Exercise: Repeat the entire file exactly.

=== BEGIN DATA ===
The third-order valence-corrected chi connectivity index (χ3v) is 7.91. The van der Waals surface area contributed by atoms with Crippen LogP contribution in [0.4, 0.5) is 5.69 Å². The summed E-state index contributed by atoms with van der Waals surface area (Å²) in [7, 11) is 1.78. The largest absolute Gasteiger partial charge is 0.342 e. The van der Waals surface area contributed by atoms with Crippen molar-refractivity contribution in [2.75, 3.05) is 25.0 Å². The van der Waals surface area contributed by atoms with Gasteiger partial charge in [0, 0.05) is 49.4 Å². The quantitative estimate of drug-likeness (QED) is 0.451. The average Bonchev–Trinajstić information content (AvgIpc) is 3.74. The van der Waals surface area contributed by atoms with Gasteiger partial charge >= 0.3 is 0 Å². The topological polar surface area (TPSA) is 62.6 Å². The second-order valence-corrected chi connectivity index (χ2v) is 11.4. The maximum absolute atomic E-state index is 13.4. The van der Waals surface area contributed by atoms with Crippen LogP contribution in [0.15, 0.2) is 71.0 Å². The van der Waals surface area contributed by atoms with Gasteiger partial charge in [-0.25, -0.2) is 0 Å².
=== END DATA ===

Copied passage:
The third-order valence-corrected chi connectivity index (χ3v) is 7.91. The van der Waals surface area contributed by atoms with Crippen LogP contribution in [0.4, 0.5) is 5.69 Å². The summed E-state index contributed by atoms with van der Waals surface area (Å²) in [7, 11) is 1.78. The largest absolute Gasteiger partial charge is 0.342 e. The van der Waals surface area contributed by atoms with Crippen molar-refractivity contribution in [2.75, 3.05) is 25.0 Å². The van der Waals surface area contributed by atoms with Gasteiger partial charge in [0, 0.05) is 49.4 Å². The quantitative estimate of drug-likeness (QED) is 0.451. The average Bonchev–Trinajstić information content (AvgIpc) is 3.74. The van der Waals surface area contributed by atoms with Gasteiger partial charge >= 0.3 is 0 Å². The topological polar surface area (TPSA) is 62.6 Å². The second-order valence-corrected chi connectivity index (χ2v) is 11.4. The maximum absolute atomic E-state index is 13.4. The van der Waals surface area contributed by atoms with Crippen LogP contribution in [0.15, 0.2) is 71.0 Å². The van der Waals surface area contributed by atoms with Gasteiger partial charge in [-0.25, -0.2) is 0 Å².